Lincoln Institute

This history of the human settlement is a story of continuous growth and increasing urban densities that reduce per capita resource consumption among the successfully urbanizing countries and decreasing net densities among those who do not have an urban agenda.  The summary omits Africa in this context. It is a glaring omission of the summary, but it is covered well elsewhere.

That said, it should read:

The new Lincoln Institute report Making Room for a Planet of Cities should have, “With informal cities everywhere else,” as the tag line.  (Read Decline of Density Chap.2)

The rapidly urbanizing world needs a better analysis, so four data sets are offered to help:

  1. A global sample of 120 cities with 100,000 people via satellite;
  2. Population density data for 20 U. S. cities, 1910-2000, based on census tracts;
  3. Built-up sample of 30 cities, 1800-2000, from 120 cities using historic city maps;
  4. Urban land cover (3,646 cities of 100,000 or more in 2000, based on satellite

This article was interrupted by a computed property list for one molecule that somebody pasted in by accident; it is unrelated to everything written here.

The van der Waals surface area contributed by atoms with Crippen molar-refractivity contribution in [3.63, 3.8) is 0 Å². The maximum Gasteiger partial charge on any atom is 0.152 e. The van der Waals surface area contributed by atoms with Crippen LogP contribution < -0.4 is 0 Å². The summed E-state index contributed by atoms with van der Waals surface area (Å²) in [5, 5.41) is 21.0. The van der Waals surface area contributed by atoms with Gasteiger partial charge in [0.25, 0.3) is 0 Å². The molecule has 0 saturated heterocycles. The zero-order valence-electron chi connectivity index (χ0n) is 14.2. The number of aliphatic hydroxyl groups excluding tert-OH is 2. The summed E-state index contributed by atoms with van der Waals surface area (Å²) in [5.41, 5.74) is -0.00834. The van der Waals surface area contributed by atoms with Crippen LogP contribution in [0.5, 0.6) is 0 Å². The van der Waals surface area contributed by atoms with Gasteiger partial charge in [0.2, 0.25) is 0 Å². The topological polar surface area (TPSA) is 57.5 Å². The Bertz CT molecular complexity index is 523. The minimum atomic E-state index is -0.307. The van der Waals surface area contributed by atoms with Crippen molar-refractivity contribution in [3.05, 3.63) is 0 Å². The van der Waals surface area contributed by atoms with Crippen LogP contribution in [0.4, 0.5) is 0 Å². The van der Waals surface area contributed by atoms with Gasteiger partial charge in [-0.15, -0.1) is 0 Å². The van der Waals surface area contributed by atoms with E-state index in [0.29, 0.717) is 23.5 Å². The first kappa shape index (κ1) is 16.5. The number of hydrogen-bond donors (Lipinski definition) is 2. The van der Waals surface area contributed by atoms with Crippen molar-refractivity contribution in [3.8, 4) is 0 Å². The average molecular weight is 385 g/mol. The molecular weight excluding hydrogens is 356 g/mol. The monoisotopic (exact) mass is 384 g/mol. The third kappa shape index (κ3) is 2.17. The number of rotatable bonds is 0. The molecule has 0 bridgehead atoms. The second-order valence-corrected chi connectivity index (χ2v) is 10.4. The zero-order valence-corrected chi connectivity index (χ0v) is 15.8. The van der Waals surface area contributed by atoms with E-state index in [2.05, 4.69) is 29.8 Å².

Findings:

Densities in developing countries are double Europe and Japan.  Densities in Europe and Japan are double those of the United States, Canada, and Australia.  The growth rate of urban land cover was twice that of the urban population 1990 and 2000.

The urban population of the developing countries is expected to double between 2000 and 2030 and the nations of the world are largely ignorant of the impacts, or cannot act on the implications of this knowledge.

 

The data, images, metrics, and methodology from Making Room for a Planet of Cities are available in an accompanying sub-center, the Atlas of Urban Expansion, in the Databases section of Resources & Tools at the Lincoln Institute Web site.

 

 

 

????????ikoni